In the greatly enlarged view of spark-gap cutting blade 20 shown in FIG. 2, shaft or core 15 of the electrically insulated central electrode terminates in a first electrically conductive element 21 which may be affixed to the electrode or integrally formed therewith. Both the electrode and its exposed conductive element can be fabricated of the same material, e.g., nichrome or stainless steel. A series of alternating electrically conductive elements 22 alternate with like-configured electrically insulative elements 23. This series of elements is disposed about the core of the central electrode but prevented from direct contact therewith by an insulating sheath 30 as shown in FIG. 3. The edges 28 of each element in the series taken together make up the cutting edge of the blade. The first element of the series is an insulating disc, for example, of polyamide resin or other electrically insulative material, and the last element in the series is a somewhat thicker conducting disc 24. The conducting elements are preferably made of the same material as the electrode and first electrically conductive element. The entire series of alternating insulating and conducting elements is held in place by a nut 25 or equivalent fastening means. In operation, current flowing through the central electrode forms an arc at electrically conductive element 21 which continuously sequentially jumps to each of the electrically conductive elements 22 to form a spark-gap cutting edge along the entire length of the series of conductive and insulative elements forming the blade.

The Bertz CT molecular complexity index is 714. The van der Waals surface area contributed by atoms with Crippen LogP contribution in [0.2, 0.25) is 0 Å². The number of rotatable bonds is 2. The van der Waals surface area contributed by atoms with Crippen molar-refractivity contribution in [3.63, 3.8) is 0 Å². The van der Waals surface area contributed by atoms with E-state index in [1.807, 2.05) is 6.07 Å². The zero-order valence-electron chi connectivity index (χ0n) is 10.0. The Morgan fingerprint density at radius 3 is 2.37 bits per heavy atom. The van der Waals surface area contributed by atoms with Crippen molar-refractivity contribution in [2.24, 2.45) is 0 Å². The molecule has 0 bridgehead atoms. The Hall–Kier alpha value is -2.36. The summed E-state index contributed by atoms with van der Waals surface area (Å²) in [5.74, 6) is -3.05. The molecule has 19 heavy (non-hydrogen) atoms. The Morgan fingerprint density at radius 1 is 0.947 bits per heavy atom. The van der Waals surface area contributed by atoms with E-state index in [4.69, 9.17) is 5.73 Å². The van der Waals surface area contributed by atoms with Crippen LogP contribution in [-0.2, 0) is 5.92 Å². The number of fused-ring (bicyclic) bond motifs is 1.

As shown in FIG. 2a, a typical individual electrically conductive element 26 possesses a centrally positioned orifice 27 whose configuration corresponds to the configuration of the insulated core of the central electrode. The thickness 28 of the element can vary up to the maximum arcing distance of the spark generated along the length of the cutting blade when the device is in use. In general, thicknesses of from 0.002 to 0.003 inches are entirely suitable. The insulating elements are essentially identical with the electrically conductive elements and may possess the same thickness. A variety of shapes are possible in addition to the elliptical one shown. Thus, the electrically conductive and insulating elements can be round, concave or convex in cross section. It is preferred that orifice 27 be other than circular in shape so that when fitted to the core of the insulated central electrode, the element will not rotate thereon but will remain in place.